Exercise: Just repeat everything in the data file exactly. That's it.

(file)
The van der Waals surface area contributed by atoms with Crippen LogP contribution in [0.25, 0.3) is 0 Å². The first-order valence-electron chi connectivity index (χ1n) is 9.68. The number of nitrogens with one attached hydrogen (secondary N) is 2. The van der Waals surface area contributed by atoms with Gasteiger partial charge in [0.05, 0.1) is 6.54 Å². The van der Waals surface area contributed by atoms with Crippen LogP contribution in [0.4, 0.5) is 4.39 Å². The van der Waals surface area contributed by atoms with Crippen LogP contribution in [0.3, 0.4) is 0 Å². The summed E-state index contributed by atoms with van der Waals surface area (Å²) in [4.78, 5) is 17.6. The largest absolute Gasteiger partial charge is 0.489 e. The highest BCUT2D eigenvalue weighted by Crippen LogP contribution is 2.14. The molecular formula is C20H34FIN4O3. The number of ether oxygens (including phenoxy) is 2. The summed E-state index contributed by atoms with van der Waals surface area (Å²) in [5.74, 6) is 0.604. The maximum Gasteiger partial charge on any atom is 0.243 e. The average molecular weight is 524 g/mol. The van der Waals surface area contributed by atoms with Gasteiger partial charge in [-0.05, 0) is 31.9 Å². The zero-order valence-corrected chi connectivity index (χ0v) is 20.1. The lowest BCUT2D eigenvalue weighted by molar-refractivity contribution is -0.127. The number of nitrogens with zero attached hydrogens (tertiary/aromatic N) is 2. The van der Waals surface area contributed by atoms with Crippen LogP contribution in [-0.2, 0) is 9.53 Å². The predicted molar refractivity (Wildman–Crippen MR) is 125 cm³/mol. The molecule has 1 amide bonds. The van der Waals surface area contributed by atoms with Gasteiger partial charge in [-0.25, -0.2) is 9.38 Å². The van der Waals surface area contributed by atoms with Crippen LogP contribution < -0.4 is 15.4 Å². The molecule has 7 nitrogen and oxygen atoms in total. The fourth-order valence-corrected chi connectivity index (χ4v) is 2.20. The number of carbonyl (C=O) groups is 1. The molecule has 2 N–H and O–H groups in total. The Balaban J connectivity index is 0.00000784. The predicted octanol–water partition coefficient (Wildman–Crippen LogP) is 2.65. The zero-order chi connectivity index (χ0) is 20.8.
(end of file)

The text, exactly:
The van der Waals surface area contributed by atoms with Crippen LogP contribution in [0.25, 0.3) is 0 Å². The first-order valence-electron chi connectivity index (χ1n) is 9.68. The number of nitrogens with one attached hydrogen (secondary N) is 2. The van der Waals surface area contributed by atoms with Gasteiger partial charge in [0.05, 0.1) is 6.54 Å². The van der Waals surface area contributed by atoms with Crippen LogP contribution in [0.4, 0.5) is 4.39 Å². The van der Waals surface area contributed by atoms with Crippen LogP contribution in [0.3, 0.4) is 0 Å². The summed E-state index contributed by atoms with van der Waals surface area (Å²) in [4.78, 5) is 17.6. The largest absolute Gasteiger partial charge is 0.489 e. The highest BCUT2D eigenvalue weighted by Crippen LogP contribution is 2.14. The molecular formula is C20H34FIN4O3. The number of ether oxygens (including phenoxy) is 2. The summed E-state index contributed by atoms with van der Waals surface area (Å²) in [5.74, 6) is 0.604. The maximum Gasteiger partial charge on any atom is 0.243 e. The average molecular weight is 524 g/mol. The van der Waals surface area contributed by atoms with Gasteiger partial charge in [-0.05, 0) is 31.9 Å². The zero-order valence-corrected chi connectivity index (χ0v) is 20.1. The lowest BCUT2D eigenvalue weighted by molar-refractivity contribution is -0.127. The number of nitrogens with zero attached hydrogens (tertiary/aromatic N) is 2. The van der Waals surface area contributed by atoms with Crippen LogP contribution in [-0.2, 0) is 9.53 Å². The predicted molar refractivity (Wildman–Crippen MR) is 125 cm³/mol. The molecule has 1 amide bonds. The van der Waals surface area contributed by atoms with Gasteiger partial charge in [-0.25, -0.2) is 9.38 Å². The van der Waals surface area contributed by atoms with Crippen LogP contribution < -0.4 is 15.4 Å². The molecule has 7 nitrogen and oxygen atoms in total. The fourth-order valence-corrected chi connectivity index (χ4v) is 2.20. The number of carbonyl (C=O) groups is 1. The molecule has 2 N–H and O–H groups in total. The Balaban J connectivity index is 0.00000784. The predicted octanol–water partition coefficient (Wildman–Crippen LogP) is 2.65. The zero-order chi connectivity index (χ0) is 20.8.